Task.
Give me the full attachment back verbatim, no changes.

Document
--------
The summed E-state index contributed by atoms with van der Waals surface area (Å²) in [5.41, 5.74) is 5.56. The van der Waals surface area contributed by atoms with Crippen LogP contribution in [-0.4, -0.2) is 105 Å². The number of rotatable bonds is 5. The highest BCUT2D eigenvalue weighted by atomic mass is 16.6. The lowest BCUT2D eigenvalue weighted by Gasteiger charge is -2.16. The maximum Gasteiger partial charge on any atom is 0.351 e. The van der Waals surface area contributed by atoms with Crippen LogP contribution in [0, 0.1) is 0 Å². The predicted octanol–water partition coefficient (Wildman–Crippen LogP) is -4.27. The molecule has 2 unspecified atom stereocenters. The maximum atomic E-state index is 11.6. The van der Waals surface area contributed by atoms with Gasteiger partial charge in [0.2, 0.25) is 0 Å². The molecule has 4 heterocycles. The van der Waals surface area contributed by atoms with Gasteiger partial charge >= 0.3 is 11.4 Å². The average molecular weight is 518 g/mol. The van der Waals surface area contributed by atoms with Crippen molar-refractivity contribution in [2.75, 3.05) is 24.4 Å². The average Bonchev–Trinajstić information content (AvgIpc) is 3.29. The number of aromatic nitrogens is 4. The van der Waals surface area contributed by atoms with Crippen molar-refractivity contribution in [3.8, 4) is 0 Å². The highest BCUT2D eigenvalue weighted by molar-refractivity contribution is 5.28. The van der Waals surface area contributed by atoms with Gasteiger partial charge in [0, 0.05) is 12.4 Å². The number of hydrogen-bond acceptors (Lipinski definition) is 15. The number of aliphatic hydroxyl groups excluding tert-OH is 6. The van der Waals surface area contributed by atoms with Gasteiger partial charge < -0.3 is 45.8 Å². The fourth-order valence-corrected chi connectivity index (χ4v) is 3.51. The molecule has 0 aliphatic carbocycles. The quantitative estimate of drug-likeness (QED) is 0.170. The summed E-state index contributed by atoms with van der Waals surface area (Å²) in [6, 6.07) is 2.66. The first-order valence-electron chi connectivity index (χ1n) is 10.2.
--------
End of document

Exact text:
The summed E-state index contributed by atoms with van der Waals surface area (Å²) in [5.41, 5.74) is 5.56. The van der Waals surface area contributed by atoms with Crippen LogP contribution in [-0.4, -0.2) is 105 Å². The number of rotatable bonds is 5. The highest BCUT2D eigenvalue weighted by atomic mass is 16.6. The lowest BCUT2D eigenvalue weighted by Gasteiger charge is -2.16. The maximum Gasteiger partial charge on any atom is 0.351 e. The van der Waals surface area contributed by atoms with Crippen LogP contribution in [0, 0.1) is 0 Å². The predicted octanol–water partition coefficient (Wildman–Crippen LogP) is -4.27. The molecule has 2 unspecified atom stereocenters. The maximum atomic E-state index is 11.6. The van der Waals surface area contributed by atoms with Gasteiger partial charge in [0.2, 0.25) is 0 Å². The molecule has 4 heterocycles. The van der Waals surface area contributed by atoms with Gasteiger partial charge >= 0.3 is 11.4 Å². The average molecular weight is 518 g/mol. The van der Waals surface area contributed by atoms with Crippen molar-refractivity contribution in [2.75, 3.05) is 24.4 Å². The average Bonchev–Trinajstić information content (AvgIpc) is 3.29. The number of aromatic nitrogens is 4. The van der Waals surface area contributed by atoms with Crippen molar-refractivity contribution in [3.8, 4) is 0 Å². The highest BCUT2D eigenvalue weighted by molar-refractivity contribution is 5.28. The van der Waals surface area contributed by atoms with Gasteiger partial charge in [0, 0.05) is 12.4 Å². The number of hydrogen-bond acceptors (Lipinski definition) is 15. The number of aliphatic hydroxyl groups excluding tert-OH is 6. The van der Waals surface area contributed by atoms with Gasteiger partial charge < -0.3 is 45.8 Å². The fourth-order valence-corrected chi connectivity index (χ4v) is 3.51. The molecule has 0 aliphatic carbocycles. The quantitative estimate of drug-likeness (QED) is 0.170. The summed E-state index contributed by atoms with van der Waals surface area (Å²) in [6, 6.07) is 2.66. The first-order valence-electron chi connectivity index (χ1n) is 10.2.